But as you may have realized, change is up to her, not you. When you accept this, then you’ll feel more at peace. You can then focus on what you can do to deal with her behavior, not how you can alter it.

4. Establish Boundaries

In how to deal with a narcissistic parent 101, they’ll always tell you to establish boundaries. These can be either physical, emotional, or both.

If you live with your narcissistic mother, it may be difficult to establish physical boundaries, but it’s still possible. Have your room be off-limits and enforce that rule, no matter how much she throws a tantrum over it.

Otherwise, if you don’t live with your parents and your mom likes to drop by unannounced, establish a certain day and/or time when she can come over. If she shows up outside of those acceptable times, make it clear that you won’t accommodate her and she’ll be left waiting if she chooses to break those boundaries. Make sure you stick to this for maximum effectiveness.

On the emotional side of things, think about what’s acceptable and comfortable for you to share. Don’t let your narcissistic mom pressure you into giving up information that you want to have private. She needs to know that you aren’t an extension of her and that you have a right to privacy.

Go No Contact

If things get really bad and your mother keeps overstepping boundaries, don’t be afraid to go no contact. This is where you don’t answer her calls, visits, or any other types of communication.

For children of narcissistic parents, this can be next to impossible to do. After all, you feel a sense of duty and obligation to stay in touch with your parents since they’ve sacrificed so much to raise you. Plus, she may throw tantrums and get extremely emotional, accusing you of abusing and neglecting your mother.

Reading Suggestion: The Narcissist and No Contact

However, you should hold your ground. If you’ve given her multiple chances and clearly stated that you’ll cut off contact, you have every right to do so. If she won’t respect your boundaries, then it’s clearly toxic behavior that you don’t need to be around.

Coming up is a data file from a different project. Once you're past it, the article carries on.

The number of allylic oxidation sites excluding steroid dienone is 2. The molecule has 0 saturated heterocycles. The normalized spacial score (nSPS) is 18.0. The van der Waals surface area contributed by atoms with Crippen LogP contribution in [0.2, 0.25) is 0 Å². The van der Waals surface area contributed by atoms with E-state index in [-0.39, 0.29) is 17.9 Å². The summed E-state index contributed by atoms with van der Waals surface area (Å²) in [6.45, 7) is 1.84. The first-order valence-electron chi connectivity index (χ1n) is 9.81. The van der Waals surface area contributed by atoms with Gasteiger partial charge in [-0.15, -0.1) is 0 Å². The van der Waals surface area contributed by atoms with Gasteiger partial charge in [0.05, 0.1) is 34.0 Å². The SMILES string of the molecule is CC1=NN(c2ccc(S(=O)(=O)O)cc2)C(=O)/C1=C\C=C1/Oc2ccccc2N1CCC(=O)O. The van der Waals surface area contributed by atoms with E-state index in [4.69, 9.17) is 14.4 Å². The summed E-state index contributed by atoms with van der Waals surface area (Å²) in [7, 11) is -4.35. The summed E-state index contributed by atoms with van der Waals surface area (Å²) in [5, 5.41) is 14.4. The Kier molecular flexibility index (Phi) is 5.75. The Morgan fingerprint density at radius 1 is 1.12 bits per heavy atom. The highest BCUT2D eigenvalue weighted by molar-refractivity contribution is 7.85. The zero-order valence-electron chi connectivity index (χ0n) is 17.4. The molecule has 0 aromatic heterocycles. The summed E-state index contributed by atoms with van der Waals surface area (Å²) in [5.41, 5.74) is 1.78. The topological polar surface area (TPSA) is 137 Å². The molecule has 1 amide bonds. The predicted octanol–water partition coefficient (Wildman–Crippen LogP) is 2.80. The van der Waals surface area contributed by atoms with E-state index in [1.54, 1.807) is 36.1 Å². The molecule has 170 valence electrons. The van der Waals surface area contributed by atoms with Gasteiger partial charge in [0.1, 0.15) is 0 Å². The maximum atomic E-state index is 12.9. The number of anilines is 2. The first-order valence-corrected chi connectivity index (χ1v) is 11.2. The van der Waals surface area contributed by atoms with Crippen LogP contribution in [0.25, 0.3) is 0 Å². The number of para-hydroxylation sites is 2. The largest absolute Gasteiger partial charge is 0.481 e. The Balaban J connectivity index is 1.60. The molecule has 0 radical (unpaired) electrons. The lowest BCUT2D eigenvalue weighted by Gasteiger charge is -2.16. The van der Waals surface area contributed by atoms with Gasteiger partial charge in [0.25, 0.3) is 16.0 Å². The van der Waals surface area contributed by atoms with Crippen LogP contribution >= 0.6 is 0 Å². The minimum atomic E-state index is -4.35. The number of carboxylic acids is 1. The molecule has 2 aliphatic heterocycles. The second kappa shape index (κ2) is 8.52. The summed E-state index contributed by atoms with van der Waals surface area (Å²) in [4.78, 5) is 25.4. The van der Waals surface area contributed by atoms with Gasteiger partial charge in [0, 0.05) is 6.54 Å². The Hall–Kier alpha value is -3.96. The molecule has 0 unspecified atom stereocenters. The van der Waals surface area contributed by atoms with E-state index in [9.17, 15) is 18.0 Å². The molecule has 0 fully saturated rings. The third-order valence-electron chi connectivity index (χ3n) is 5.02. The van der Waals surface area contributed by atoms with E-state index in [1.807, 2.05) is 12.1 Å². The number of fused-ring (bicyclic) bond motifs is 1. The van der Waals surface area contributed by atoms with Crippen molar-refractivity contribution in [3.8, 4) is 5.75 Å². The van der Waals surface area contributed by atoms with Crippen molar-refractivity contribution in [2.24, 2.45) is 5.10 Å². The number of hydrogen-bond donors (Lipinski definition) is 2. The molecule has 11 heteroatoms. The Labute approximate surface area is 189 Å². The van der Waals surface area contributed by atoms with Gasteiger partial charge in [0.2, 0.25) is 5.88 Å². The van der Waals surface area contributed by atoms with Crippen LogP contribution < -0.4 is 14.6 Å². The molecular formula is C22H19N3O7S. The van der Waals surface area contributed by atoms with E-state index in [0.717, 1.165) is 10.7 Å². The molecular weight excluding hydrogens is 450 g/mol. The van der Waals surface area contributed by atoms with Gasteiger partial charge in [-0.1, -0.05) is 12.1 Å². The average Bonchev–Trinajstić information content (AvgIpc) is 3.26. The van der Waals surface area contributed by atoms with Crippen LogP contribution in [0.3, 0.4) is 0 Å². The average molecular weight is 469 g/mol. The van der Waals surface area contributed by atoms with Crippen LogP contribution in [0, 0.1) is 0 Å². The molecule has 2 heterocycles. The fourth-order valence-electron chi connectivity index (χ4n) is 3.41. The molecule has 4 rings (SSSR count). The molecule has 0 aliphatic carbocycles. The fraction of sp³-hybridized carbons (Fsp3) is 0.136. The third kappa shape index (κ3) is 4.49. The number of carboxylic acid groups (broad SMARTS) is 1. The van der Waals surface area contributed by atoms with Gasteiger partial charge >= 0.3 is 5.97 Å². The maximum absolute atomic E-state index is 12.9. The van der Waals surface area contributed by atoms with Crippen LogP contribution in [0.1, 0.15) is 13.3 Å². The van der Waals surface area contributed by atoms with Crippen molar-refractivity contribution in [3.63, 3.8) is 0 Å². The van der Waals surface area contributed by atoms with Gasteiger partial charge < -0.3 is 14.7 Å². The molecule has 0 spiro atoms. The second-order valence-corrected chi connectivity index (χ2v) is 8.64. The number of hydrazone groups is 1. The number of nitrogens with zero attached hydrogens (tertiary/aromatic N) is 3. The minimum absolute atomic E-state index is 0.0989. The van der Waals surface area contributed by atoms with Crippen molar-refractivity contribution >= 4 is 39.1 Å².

It’s up to you how long you want to keep this up. Some children will choose to go no contact for forever, while others will have a trial period.

If you decide to do the latter and your narcissistic mother reverts back to her old behaviors, don’t be afraid to go no contact again for your own sanity.

5. Identify Your Own “Co-Narcissistic” Behaviour

Because your narcissistic mom has raised you from birth until now, there’s no doubt that you’ve picked up some unhealthy “co-narcissistic” behaviors from her. For example, you may have a lack of boundaries with her, as well as an inability to express your feelings and fear of anger.

As you can imagine, all of these things can have a negative effect on your life and other relationships. It can be a good idea to take a step back and see what kinds of thought patterns and behaviors you’ve developed as a direct result of your mother’s narcissistic influence.

Once you’ve identified these things, then it’s best to move onto the next tip.

6. Seek Therapy and Counseling

When dealing with a narcissistic mother, it can feel extremely overwhelming, especially if you don’t have any siblings and you have to do so on your own. Not only that, but you can also feel very alone in the world.

It’s always a good idea to go to therapy or counseling. Even for people who aren’t currently struggling with mental health issues, speaking with a professional is highly beneficial.